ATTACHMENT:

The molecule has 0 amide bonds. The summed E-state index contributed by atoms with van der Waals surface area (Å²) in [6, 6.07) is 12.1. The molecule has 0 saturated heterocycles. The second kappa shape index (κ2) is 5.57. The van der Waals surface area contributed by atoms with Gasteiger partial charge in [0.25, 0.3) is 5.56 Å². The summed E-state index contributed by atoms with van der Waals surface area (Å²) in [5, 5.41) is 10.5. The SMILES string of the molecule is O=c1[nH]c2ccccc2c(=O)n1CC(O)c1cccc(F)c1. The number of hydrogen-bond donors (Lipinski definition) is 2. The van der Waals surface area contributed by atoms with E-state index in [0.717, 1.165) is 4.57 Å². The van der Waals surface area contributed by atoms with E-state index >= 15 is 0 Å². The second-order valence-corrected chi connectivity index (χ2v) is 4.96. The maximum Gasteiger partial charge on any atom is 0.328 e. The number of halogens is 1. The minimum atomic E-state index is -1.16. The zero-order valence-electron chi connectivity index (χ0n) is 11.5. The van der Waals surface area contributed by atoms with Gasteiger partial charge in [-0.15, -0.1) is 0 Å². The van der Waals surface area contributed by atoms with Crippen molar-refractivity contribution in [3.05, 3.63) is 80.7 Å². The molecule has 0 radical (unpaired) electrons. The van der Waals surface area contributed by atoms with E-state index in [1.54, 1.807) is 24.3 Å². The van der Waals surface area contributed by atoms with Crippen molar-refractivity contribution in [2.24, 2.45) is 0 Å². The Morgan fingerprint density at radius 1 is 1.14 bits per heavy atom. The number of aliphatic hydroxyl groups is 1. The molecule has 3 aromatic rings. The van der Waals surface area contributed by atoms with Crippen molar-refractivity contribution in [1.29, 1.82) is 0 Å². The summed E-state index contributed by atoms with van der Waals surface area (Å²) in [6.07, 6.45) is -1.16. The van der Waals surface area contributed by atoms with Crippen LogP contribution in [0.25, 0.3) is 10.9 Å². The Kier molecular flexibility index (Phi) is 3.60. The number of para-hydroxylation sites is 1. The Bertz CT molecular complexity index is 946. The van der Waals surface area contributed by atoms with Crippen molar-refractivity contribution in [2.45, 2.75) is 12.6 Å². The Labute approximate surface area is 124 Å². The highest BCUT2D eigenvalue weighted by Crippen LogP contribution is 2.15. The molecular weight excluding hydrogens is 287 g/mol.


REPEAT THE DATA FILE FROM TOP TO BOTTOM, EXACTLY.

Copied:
The molecule has 0 amide bonds. The summed E-state index contributed by atoms with van der Waals surface area (Å²) in [6, 6.07) is 12.1. The molecule has 0 saturated heterocycles. The second kappa shape index (κ2) is 5.57. The van der Waals surface area contributed by atoms with Gasteiger partial charge in [0.25, 0.3) is 5.56 Å². The summed E-state index contributed by atoms with van der Waals surface area (Å²) in [5, 5.41) is 10.5. The SMILES string of the molecule is O=c1[nH]c2ccccc2c(=O)n1CC(O)c1cccc(F)c1. The number of hydrogen-bond donors (Lipinski definition) is 2. The van der Waals surface area contributed by atoms with E-state index in [0.717, 1.165) is 4.57 Å². The van der Waals surface area contributed by atoms with E-state index >= 15 is 0 Å². The second-order valence-corrected chi connectivity index (χ2v) is 4.96. The maximum Gasteiger partial charge on any atom is 0.328 e. The number of halogens is 1. The minimum atomic E-state index is -1.16. The zero-order valence-electron chi connectivity index (χ0n) is 11.5. The van der Waals surface area contributed by atoms with Gasteiger partial charge in [-0.15, -0.1) is 0 Å². The van der Waals surface area contributed by atoms with Crippen molar-refractivity contribution in [3.05, 3.63) is 80.7 Å². The molecule has 0 radical (unpaired) electrons. The van der Waals surface area contributed by atoms with E-state index in [1.54, 1.807) is 24.3 Å². The van der Waals surface area contributed by atoms with Crippen molar-refractivity contribution in [2.24, 2.45) is 0 Å². The Morgan fingerprint density at radius 1 is 1.14 bits per heavy atom. The number of aliphatic hydroxyl groups is 1. The molecule has 3 aromatic rings. The van der Waals surface area contributed by atoms with Crippen molar-refractivity contribution in [1.29, 1.82) is 0 Å². The summed E-state index contributed by atoms with van der Waals surface area (Å²) in [6.07, 6.45) is -1.16. The van der Waals surface area contributed by atoms with Crippen LogP contribution in [0.25, 0.3) is 10.9 Å². The Kier molecular flexibility index (Phi) is 3.60. The number of para-hydroxylation sites is 1. The Bertz CT molecular complexity index is 946. The van der Waals surface area contributed by atoms with Crippen molar-refractivity contribution in [2.45, 2.75) is 12.6 Å². The Labute approximate surface area is 124 Å². The highest BCUT2D eigenvalue weighted by Crippen LogP contribution is 2.15. The molecular weight excluding hydrogens is 287 g/mol.